Filmmaker Ave DuVernay, director of the Academy Award-nominated Selma (among other films), and David Christopher, President, AT&T Mobility & Entertainment, celebrated the diversity of voices and perspectives in the Emerging Filmmaker Film Awards finalists. They were so enthusiastic about all three finalists, that just after live voting from the audience began, Christopher suddenly announced, “What do you think, should they all win?” A three-way winning tie resulted, with each of the winners receiving the top $20,000 prize.
How Smart Is Artificial Intelligence, Anyway?
Another popular session was led by filmmaker Oscar Sharp and creative technologist Ross Goodwin, with their AI/robot creation, “Benjamin.” The two men have worked with Benjamin for several years, programming it by inputting ideas, phrases, and concepts. In turn, Benjamin has been able to churn out phrases of robot “poetry” when given a random idea like “Love is purple.” Read more about it here.
Lots of the exhibits explored artificial intelligence as well as virtual and augmented reality and how they can assist the creative processes. Attendees had fun trying on a variety of headsets to immerse themselves in new situations that felt real—if a bit unnerving at times.
And, not every exhibitor was presenting technology that requires a multi-million-dollar filmmaking budget. The Insta360 camera, for instance, sells for under $300 and can capture the entire view around the camera holder, whether that person is snowboarding at lightning speed, venturing deep into a remote canyon, or participating in a wedding on a beautiful beach. Read more about the exhibitors.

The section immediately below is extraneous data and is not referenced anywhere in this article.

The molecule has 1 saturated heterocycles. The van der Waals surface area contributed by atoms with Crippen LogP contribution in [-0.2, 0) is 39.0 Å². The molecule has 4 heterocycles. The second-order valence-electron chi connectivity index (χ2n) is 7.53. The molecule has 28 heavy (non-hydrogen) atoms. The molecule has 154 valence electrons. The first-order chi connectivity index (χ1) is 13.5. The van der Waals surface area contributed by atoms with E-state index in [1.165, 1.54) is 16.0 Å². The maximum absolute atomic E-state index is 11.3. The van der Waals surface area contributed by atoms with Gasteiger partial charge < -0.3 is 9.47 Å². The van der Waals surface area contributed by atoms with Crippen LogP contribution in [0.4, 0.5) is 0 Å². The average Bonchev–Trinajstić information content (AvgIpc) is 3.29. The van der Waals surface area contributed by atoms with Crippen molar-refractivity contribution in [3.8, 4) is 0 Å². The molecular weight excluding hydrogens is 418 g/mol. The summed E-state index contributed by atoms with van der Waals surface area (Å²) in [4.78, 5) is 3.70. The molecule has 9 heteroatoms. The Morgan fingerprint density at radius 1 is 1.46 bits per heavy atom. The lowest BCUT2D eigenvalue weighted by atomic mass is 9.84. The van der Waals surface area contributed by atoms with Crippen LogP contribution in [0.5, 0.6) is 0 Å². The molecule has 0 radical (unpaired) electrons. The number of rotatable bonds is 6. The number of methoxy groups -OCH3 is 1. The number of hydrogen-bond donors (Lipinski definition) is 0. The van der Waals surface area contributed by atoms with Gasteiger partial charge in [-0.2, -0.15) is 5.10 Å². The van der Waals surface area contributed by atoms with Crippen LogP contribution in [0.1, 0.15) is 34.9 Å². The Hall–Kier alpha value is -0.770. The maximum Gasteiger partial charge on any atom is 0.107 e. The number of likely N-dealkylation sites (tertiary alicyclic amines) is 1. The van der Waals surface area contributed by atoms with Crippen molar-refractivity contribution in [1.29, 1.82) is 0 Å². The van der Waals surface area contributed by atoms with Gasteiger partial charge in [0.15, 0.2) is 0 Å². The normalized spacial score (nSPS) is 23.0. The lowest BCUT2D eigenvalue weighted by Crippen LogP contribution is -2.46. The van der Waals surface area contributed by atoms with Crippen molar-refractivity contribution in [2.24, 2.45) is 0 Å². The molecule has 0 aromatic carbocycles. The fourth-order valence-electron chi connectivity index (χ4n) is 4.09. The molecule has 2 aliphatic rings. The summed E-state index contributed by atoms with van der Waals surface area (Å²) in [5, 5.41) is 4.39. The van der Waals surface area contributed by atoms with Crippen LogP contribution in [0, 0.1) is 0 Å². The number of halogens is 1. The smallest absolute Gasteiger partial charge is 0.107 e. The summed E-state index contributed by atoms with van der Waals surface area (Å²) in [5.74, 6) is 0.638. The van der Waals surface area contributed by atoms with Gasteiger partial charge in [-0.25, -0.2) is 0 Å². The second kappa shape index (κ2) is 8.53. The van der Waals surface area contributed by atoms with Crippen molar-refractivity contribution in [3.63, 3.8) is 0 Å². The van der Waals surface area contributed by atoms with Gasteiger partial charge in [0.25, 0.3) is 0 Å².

Apps to Help You Make It in Showbiz
The AT&T Entertainment App Challenge drew entries from all over, offering ways to enhance reality, stream entertainment in new and shared ways, and much more. The winning app, from BlockTune.io, could disrupt the music industry profoundly and solve some of the vexing issues in our digital streaming era, including how to fairly compensate composers, producers, and new-song writers incorporating previously composed works. Using blockchain technology, BlockTune.io employs smart contracts that keep track of every time someone creates, distributes, downloads, or listens to a song on its platform. And, with every action, it displays a pie chart of the distribution of proceeds to everyone whose creativity has touched it on its way to a listener.
Even more impressive, the BlockTune.io founders have already acquired the rights to the Universal Music catalogue, which includes Kanye West, Rihanna, and Sublime, among many others. The app also provides a mixing platform right in the solution. So, you can use the platform to choose a tune from a desired artist in the catalog, scan for the appropriate number of beats per second and other criteria, and then lay down your own lyrics. Voila – a new song is born, and everyone who contributed to it in any way can at last be fairly compensated.
Other app finalists included Cooler, a streaming app that brings the “watercooler” back to TV watching. In today’s age of streaming and binge-watched media, Cooler aims to reconnect audiences around shows and events they love, even if they’re watching at different times. The solution solves the missing social aspect of binge-watching favorite shows. Learn more about all the app finalists.
In the end, the attendees came away armed with more ideas of ways to get their visions to come to life. They also departed with more platforms for more audiences and more creators. Because every story deserves to be told.